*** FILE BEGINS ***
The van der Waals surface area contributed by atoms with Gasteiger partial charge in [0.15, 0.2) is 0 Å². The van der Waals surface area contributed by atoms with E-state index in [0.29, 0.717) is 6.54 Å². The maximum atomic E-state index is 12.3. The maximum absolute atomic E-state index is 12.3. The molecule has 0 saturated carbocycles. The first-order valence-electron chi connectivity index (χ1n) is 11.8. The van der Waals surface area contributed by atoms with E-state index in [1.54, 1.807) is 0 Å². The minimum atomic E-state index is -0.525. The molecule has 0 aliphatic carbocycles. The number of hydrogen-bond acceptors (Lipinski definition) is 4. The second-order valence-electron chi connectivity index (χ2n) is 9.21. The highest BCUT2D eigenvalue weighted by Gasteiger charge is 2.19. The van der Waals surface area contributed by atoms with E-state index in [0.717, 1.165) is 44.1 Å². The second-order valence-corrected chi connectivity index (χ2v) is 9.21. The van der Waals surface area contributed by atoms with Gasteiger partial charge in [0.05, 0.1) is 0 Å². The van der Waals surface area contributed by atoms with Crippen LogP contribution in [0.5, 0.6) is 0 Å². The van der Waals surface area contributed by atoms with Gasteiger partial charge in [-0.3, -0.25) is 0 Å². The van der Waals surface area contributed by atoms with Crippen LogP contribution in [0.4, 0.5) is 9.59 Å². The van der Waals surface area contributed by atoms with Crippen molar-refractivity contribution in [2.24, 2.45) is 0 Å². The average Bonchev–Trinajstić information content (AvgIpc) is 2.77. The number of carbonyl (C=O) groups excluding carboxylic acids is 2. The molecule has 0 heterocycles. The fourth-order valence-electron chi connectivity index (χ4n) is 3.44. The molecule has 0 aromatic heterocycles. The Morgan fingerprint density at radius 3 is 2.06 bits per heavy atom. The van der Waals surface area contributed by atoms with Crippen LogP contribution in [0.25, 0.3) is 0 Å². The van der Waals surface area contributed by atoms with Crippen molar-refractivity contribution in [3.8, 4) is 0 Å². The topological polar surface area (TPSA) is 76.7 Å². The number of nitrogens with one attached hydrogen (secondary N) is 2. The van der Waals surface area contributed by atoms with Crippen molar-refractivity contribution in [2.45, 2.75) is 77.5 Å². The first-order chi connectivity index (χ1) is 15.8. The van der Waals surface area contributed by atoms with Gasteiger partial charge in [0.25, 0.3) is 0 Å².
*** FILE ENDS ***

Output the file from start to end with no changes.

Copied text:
The van der Waals surface area contributed by atoms with Gasteiger partial charge in [0.15, 0.2) is 0 Å². The van der Waals surface area contributed by atoms with E-state index in [0.29, 0.717) is 6.54 Å². The maximum atomic E-state index is 12.3. The maximum absolute atomic E-state index is 12.3. The molecule has 0 saturated carbocycles. The first-order valence-electron chi connectivity index (χ1n) is 11.8. The van der Waals surface area contributed by atoms with E-state index in [1.54, 1.807) is 0 Å². The minimum atomic E-state index is -0.525. The molecule has 0 aliphatic carbocycles. The number of hydrogen-bond acceptors (Lipinski definition) is 4. The second-order valence-electron chi connectivity index (χ2n) is 9.21. The highest BCUT2D eigenvalue weighted by Gasteiger charge is 2.19. The van der Waals surface area contributed by atoms with E-state index in [0.717, 1.165) is 44.1 Å². The second-order valence-corrected chi connectivity index (χ2v) is 9.21. The van der Waals surface area contributed by atoms with Gasteiger partial charge in [0.05, 0.1) is 0 Å². The van der Waals surface area contributed by atoms with Crippen LogP contribution in [0.5, 0.6) is 0 Å². The van der Waals surface area contributed by atoms with Gasteiger partial charge in [-0.3, -0.25) is 0 Å². The van der Waals surface area contributed by atoms with Crippen LogP contribution in [0.4, 0.5) is 9.59 Å². The van der Waals surface area contributed by atoms with Crippen molar-refractivity contribution in [2.24, 2.45) is 0 Å². The average Bonchev–Trinajstić information content (AvgIpc) is 2.77. The number of carbonyl (C=O) groups excluding carboxylic acids is 2. The molecule has 0 heterocycles. The fourth-order valence-electron chi connectivity index (χ4n) is 3.44. The molecule has 0 aromatic heterocycles. The Morgan fingerprint density at radius 3 is 2.06 bits per heavy atom. The van der Waals surface area contributed by atoms with Crippen LogP contribution in [0.25, 0.3) is 0 Å². The van der Waals surface area contributed by atoms with Crippen molar-refractivity contribution in [3.8, 4) is 0 Å². The topological polar surface area (TPSA) is 76.7 Å². The number of nitrogens with one attached hydrogen (secondary N) is 2. The van der Waals surface area contributed by atoms with Crippen molar-refractivity contribution in [2.45, 2.75) is 77.5 Å². The first-order chi connectivity index (χ1) is 15.8. The van der Waals surface area contributed by atoms with Gasteiger partial charge in [0.25, 0.3) is 0 Å².